Salesman's Samples: Good Things Come in Small Packages

Salesman's samples used by machinery companies salesmen as easy, useful marketing item


| August 2000



Jon Kinzenbaw with his salesman's sample sulky plow

Jon Kinzenbaw with his salesman's sample sulky plow, used in the late 1800s to drum up business. 

A ten-penny nail two feet long. That's Marvin Fredrick's largest salesman's sample, he says. 

"It has U.S. Steel on the end of it," and Marvin says that's the tell-tale way of knowing whether you have a salesman's sample or not: "If they have a product name on them, they're usually a salesman's sample," the Oconomowoc, Wis., collector says. "If they don't have the name on them, they're usually a toy model of something."

Additionally, salesman's samples are all smaller than the original, "from super-small to super-big," Marvin says. In his collection of 300 salesman's samples he has a typewriter that will fit in the palm of your hand, as well as size 24 shoes.

There really are two types of salesman's samples: those that actually worked, (which most people consider "true" salesman's samples), and those that didn't. But no matter if they ran or not, the goal of all salesman's samples – and there are hundreds of different ones – was the same: to sell a product.

It Works, It Works!

Those salesman's samples that actually worked were more common before 1920 or so. Farm implement company salesmen hauled these highly-detailed samples from town to town and farm to farm, showing their latest wares to dealers and farmers, trying to drum up sales. Collector Ken Updike of Evansville, Wis., says they were used mostly during the pre-World War II era, and mostly towards the turn of the century.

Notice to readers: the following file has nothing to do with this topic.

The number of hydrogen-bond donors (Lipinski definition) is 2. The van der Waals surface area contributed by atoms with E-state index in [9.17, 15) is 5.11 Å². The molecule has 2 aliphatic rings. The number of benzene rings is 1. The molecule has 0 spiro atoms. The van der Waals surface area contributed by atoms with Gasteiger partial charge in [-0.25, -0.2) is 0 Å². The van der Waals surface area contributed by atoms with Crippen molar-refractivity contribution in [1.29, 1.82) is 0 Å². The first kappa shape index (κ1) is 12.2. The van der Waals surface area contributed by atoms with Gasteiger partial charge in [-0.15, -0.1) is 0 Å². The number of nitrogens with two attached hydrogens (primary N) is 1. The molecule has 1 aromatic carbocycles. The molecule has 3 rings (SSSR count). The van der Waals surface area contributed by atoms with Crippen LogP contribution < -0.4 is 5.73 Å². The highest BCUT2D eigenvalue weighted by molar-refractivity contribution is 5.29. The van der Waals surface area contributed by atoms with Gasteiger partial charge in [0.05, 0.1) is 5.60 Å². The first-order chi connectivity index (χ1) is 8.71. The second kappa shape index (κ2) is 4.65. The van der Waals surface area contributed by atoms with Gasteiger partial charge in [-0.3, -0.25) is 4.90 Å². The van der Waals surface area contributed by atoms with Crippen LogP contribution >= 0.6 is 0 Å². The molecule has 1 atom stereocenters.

"Say the late 1800s: A salesman with a working model of a little toy reaper or plow or whatever would hop on a train and travel from town to town, and have a kind of demo, showing people how it worked, and where they could buy it, which was usually out of a catalog," he says. "The buyer would never see the real machine until it had been ordered and showed up. This was a very cost-effective way for the machinery companies to do business, instead of loading the reaper or other machine on a train, and sending it around so people could see it. This way the salesman would just put it in his case, hop on another train, and head to the next town and a brand-new audience. Once the auto came around, though, I don't think the process lasted much longer."